Social media companies and search engines will face new penalties for fraudulent ads

Social media sites and search engines will be legally required to prevent fraudulent ads from appearing on their platforms as part of new rules aimed at protecting people online.

The latest online safety bill will give regulators increased powers to crack down on harmful, offensive and misleading advertising.

It could also lead to stiffer penalties for influencers who fail to report payment for promoting products on their social media channels.

The latest changes to the bill follow calls from a coalition of 17 consumer and business groups last year for the government to include scams within the scope of the much-delayed bill.

In December, the joint committee set up to review the bill concluded that serious changes were needed to “call the hour on the Wild West online”. Peers and MPs said the bill, which was published last May, needs to be clearer about illegal content.

The latest additions are designed to improve the protection of internet users from the potentially devastating impact of fake advertising, including when criminals impersonate celebrities or companies to steal people’s personal data, peddle bad financial investments or break into in bank accounts.

Communications regulator Ofcom will check whether platforms have systems in place to prevent and remove false advertising. The watchdog could block services or impose a fine of up to £18million or 10% of annual turnover, the government has said.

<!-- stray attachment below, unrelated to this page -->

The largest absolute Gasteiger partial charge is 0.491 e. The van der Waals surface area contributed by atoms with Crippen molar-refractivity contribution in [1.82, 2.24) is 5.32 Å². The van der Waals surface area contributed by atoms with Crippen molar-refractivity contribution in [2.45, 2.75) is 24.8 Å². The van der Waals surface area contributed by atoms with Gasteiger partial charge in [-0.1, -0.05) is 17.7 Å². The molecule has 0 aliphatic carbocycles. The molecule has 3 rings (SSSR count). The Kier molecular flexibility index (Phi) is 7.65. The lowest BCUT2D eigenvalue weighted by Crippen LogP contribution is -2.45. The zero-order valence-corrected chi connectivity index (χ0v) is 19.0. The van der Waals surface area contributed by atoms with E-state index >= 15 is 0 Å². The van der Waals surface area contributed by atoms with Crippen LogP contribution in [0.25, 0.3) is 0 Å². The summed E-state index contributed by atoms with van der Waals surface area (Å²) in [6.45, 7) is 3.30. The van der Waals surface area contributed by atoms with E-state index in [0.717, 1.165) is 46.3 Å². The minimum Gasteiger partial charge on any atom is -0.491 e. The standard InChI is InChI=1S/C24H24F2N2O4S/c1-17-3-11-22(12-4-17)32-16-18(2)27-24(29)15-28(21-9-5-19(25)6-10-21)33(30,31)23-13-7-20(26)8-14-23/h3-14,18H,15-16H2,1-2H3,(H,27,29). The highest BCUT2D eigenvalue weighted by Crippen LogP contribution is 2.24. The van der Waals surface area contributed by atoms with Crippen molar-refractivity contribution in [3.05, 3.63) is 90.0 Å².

In addition, a consultation is being launched on proposals aimed at strengthening the rules of the online advertising industry. This would regulate more of the major players involved and create a more transparent, accountable and safer advertising market.

Harmful or misleading advertisements, such as those promoting negative body images, and advertisements for illegal activities such as the sale of weapons, may be subject to stricter rules and penalties. Influencers who don’t say they get paid to promote products on social media could also face stiffer penalties.

Culture Secretary Nadine Dorries said: “We want to protect people from online scams and have heard calls to strengthen our new internet safety laws. These changes in the upcoming online safety bill will help prevent scammers from scamming people out of their hard-earned money by using fake online advertisements.

“As technology increasingly revolutionizes our lives, the law must follow. Today we’re also announcing a review of broader rules around online advertising to ensure industry practices are accountable, transparent and ethical, so people can trust what they see advertising and distinguishing fact from fiction.

Anabel Hoult, Managing Director of Which?, added: “It’s great news that the government has listened to the stories we have shared from victims of scams and the wide range of organizations that have pushed for this change. . It could make a huge difference in stemming the tide of fake and fraudulent ads on social media and search engines that cause devastating financial and emotional damage to innocent victims.

“The Online Safety Bill must now ensure that the regulator has the support and resources it needs to hold companies to account and take strong enforcement action where necessary, to prevent fraudsters from using advertisements to lure unsuspecting victims.”

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Rosemary S. Bishop